Ongoing battle, focused defence – the changing brand protection landscape

By Chrissie Jamieson, MarkMonitor

No one disputes the importance of protecting your brand, or in having a comprehensive strategy in place for proactively dealing with infringement, abuse and fraud. But the key thing to remember when it comes to brand protection is that it is not a static goal or aspiration. Rather, it is an ongoing endeavour that shifts and transforms according to changes in the business and the changing behaviour of scammers, infringers and cyber criminals. It also takes a concerted effort on the part of a business – driven by management, legal and marketing – to protect its customers, reputation and revenue and to mitigate the risk associated with infringement.

The consequences of brand abuse and having an ineffective brand protection strategy in place can be severe – from loss of revenue and customer trust, to reputational damage and decreased customer loyalty. To understand the scale of a problem, you also need to consider its wider-reaching effects – specifically, on the economy.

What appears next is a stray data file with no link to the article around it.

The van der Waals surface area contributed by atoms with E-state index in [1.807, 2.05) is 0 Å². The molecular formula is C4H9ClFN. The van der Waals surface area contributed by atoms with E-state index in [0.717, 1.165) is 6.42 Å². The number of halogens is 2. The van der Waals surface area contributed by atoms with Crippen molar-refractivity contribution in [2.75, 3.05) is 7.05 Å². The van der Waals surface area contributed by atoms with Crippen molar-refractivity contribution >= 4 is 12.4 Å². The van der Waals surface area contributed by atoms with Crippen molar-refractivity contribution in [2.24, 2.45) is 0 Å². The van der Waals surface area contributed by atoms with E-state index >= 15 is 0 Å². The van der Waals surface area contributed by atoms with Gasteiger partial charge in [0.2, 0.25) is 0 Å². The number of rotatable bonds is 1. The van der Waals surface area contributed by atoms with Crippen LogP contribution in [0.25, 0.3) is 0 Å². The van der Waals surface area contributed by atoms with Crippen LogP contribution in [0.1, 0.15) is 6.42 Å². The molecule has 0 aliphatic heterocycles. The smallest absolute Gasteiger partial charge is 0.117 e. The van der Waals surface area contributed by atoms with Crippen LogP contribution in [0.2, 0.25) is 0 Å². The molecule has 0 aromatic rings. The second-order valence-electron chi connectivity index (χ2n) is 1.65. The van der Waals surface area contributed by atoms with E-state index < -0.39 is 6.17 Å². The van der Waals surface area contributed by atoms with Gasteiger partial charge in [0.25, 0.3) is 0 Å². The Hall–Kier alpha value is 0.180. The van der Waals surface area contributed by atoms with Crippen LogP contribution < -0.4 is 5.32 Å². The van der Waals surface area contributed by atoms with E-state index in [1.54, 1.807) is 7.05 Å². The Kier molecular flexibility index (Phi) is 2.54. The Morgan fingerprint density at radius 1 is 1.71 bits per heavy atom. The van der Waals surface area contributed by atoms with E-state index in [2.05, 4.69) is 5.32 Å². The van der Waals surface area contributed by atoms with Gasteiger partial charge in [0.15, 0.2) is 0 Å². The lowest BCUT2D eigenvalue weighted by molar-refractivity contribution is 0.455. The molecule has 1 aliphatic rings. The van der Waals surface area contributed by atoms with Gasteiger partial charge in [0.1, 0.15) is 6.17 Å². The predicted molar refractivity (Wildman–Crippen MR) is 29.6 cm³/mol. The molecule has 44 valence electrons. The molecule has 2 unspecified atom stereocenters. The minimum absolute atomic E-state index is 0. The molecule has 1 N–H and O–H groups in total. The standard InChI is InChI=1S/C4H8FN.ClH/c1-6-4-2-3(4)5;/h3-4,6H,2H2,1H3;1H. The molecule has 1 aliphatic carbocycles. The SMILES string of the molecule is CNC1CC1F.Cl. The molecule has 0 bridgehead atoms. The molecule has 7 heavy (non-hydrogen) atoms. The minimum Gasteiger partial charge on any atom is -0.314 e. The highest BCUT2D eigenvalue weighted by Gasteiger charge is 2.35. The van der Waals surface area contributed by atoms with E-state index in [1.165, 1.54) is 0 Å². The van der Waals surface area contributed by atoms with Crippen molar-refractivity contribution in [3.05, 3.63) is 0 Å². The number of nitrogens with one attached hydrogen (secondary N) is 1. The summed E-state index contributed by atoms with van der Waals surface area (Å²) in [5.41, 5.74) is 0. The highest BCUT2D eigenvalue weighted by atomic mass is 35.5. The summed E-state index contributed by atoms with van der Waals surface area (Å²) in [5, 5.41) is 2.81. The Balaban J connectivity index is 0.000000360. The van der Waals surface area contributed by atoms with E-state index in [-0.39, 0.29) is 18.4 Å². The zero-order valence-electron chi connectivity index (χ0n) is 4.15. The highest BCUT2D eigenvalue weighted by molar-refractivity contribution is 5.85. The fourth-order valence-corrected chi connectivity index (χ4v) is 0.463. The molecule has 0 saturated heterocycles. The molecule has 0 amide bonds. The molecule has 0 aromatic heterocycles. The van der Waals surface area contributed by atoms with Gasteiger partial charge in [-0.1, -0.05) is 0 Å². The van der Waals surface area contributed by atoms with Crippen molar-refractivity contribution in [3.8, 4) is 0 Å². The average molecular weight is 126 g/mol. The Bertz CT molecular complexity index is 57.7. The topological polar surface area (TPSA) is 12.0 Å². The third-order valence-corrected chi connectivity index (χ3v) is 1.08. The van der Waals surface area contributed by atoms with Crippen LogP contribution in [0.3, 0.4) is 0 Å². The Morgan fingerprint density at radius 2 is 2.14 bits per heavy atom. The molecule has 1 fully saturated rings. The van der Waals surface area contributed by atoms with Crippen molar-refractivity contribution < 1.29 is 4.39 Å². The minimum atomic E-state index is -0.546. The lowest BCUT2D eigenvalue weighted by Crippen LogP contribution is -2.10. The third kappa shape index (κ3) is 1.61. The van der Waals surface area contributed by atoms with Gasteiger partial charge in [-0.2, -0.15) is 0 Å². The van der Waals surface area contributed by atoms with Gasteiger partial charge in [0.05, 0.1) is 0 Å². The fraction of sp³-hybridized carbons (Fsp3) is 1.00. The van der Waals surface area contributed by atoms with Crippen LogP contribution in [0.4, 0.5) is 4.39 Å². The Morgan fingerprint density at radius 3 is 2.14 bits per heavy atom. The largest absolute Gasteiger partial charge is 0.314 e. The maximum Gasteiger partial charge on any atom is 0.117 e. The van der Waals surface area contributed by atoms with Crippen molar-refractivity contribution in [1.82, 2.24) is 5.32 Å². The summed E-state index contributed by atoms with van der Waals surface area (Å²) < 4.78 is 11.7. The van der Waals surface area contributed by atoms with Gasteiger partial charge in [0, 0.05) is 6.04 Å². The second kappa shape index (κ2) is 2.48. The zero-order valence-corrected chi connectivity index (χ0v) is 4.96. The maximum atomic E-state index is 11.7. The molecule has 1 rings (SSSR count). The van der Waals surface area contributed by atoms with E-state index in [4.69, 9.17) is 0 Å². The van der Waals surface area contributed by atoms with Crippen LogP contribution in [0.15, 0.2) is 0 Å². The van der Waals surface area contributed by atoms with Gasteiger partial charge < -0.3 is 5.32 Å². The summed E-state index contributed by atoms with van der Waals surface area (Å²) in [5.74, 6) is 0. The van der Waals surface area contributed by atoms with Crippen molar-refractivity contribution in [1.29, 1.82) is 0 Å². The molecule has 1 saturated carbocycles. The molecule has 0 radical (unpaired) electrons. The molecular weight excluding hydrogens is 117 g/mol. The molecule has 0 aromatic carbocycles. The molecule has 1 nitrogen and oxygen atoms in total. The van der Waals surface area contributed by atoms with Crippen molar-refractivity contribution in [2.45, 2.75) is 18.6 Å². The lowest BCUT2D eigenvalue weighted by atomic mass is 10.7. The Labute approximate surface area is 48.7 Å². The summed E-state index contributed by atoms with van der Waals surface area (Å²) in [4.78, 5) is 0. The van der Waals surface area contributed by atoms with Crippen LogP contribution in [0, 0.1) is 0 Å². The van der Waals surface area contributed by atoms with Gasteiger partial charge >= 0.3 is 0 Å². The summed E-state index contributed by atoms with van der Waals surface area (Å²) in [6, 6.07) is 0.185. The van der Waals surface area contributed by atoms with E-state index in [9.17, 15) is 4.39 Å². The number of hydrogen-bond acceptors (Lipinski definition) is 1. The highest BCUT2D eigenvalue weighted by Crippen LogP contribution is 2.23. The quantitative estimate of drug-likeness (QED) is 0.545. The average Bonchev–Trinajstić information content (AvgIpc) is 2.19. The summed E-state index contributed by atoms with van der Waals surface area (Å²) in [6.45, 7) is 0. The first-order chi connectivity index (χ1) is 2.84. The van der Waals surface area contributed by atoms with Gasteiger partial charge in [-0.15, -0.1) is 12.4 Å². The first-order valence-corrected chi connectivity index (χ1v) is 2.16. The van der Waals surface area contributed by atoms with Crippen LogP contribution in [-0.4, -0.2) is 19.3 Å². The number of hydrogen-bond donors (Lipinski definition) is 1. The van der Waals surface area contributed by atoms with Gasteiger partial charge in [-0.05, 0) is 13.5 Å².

Take counterfeiting, for example. According to the Organisation for Economic Cooperation and Development, the global trade in counterfeit goods is expanding rapidly. In 2016 it accounted for 2.5% of world trade or $461 billion. Looking specifically at the United Kingdom, research by the Centre for Economic and Business Research shows that counterfeit goods cost the country’s economy £17.3 billion. The report also revealed that 72,000 jobs were lost as a direct result of counterfeiting.

The fight to protect your brand online is never truly over. No matter how many enforcement actions you take, how many marketplace sites and listings you shut down or how many third-party platforms you monitor, it is never possible to eliminate all instances of infringement.